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The new, improved internet

HTTP/2 is replacing HTTP/1

Http/2 (Hypertext Transfer Protocol 2) is a relatively new Internet binary protocol that is fast becoming the new standard. What’s the benefit for us end users? –It allows greater data compression, takes less bandwidth and enhances security. More specifically, it allows browsers to make multiple http request/response messages at the same time, a big improvement over Http/1, which has been limited to processing messages consecutively since its introduction in 1999.

Unless you’re a techie who ‘looks under the hood,’ this transition is invisible and seamless. Already supported by Chrome, Opera, Firefox, Internet Explorer 11, Safari and Amazon Silk browsers, it’s surprising that this development has received so little attention. If you do a Google search for http/2, you’ll find only three pages of listings.

Be aware that some sites require you enable http/2 manually. A few examples–

“To enable http/2 on Chrome, use Google Chrome Canary and/or go to chrome://flags/#enable-spdy4 to enable SPDY/4 (Chrome’s name for http/ 2). To enable http/2 on Firefox, use Firefox Nightly or go to about: config and enable “network.http.spdy.enabled.http2”.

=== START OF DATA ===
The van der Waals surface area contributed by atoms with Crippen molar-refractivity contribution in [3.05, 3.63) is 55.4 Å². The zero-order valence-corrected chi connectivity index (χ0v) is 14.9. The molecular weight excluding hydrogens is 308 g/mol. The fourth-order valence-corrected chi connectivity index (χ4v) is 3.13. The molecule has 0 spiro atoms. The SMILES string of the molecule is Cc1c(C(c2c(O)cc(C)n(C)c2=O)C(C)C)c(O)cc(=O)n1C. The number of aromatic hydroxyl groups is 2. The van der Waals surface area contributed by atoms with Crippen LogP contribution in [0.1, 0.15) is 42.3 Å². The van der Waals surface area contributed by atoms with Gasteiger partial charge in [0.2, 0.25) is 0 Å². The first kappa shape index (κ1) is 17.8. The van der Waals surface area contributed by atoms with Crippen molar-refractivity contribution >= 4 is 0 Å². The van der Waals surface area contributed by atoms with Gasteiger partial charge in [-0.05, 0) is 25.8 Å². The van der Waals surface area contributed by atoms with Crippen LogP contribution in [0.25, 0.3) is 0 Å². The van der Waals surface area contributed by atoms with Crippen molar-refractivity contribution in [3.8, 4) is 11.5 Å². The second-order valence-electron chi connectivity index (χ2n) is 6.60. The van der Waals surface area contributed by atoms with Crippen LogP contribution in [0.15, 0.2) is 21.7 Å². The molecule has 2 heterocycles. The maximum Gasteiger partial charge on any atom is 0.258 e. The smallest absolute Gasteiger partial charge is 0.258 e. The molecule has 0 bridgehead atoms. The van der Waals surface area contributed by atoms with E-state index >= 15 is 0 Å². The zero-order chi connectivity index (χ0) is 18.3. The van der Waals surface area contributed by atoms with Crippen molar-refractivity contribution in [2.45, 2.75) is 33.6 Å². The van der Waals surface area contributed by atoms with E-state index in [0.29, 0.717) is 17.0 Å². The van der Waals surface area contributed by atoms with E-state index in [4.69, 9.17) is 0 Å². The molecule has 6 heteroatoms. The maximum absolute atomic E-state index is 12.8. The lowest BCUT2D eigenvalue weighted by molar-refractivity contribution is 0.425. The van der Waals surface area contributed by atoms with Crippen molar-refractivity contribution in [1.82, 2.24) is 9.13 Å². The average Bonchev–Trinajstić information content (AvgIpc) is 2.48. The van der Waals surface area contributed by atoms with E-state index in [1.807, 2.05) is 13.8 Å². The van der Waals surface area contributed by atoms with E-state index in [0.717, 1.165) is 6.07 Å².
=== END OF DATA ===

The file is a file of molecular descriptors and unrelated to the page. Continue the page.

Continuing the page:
Internet protocol version 6 (IPv6) replaces IPv4

ipv6

Thanks to IPv6, the Internet is now able to handle trillions and trillions more computers and portable devices. This ongoing, invisible transition is critically important because the old Internet IPv4/Ipv5 architecture was about to max out at 4.3 billion IP addresses. Because the number of digital devices surpassed that several years ago, it was ready to burst at the seams. Another cyber apocalypse avoided!

What accounts for this exponential increase in capacity? An old IPv4 Internet address was ten spaces long, e.g.–164.0.1.2. By comparison, a new IPv6 address contains over 40 spaces, e.g. — 3050:1cf4: 52b8:0000:0000: 2c7e:0940:3115. Like the imperceptible transition to Http/2, it will take several more years for IPOv6 to be fully implemented.

What you need to do–

  • When you sign on to an ISP or buy a new router for home or business, make sure they accommodate IPv6. Some ISPs and cheaper routers don’t.

Over 1000 New options–

  • Finally, you’ve probably heard about over 1K new domain suffixes that began to roll out in January, made possible by the recent expansion of Internet capacity. If you want to add some color to your Digital presence, consider adding .gripe, .fail or .sucks and other domains. Or, maybe not…

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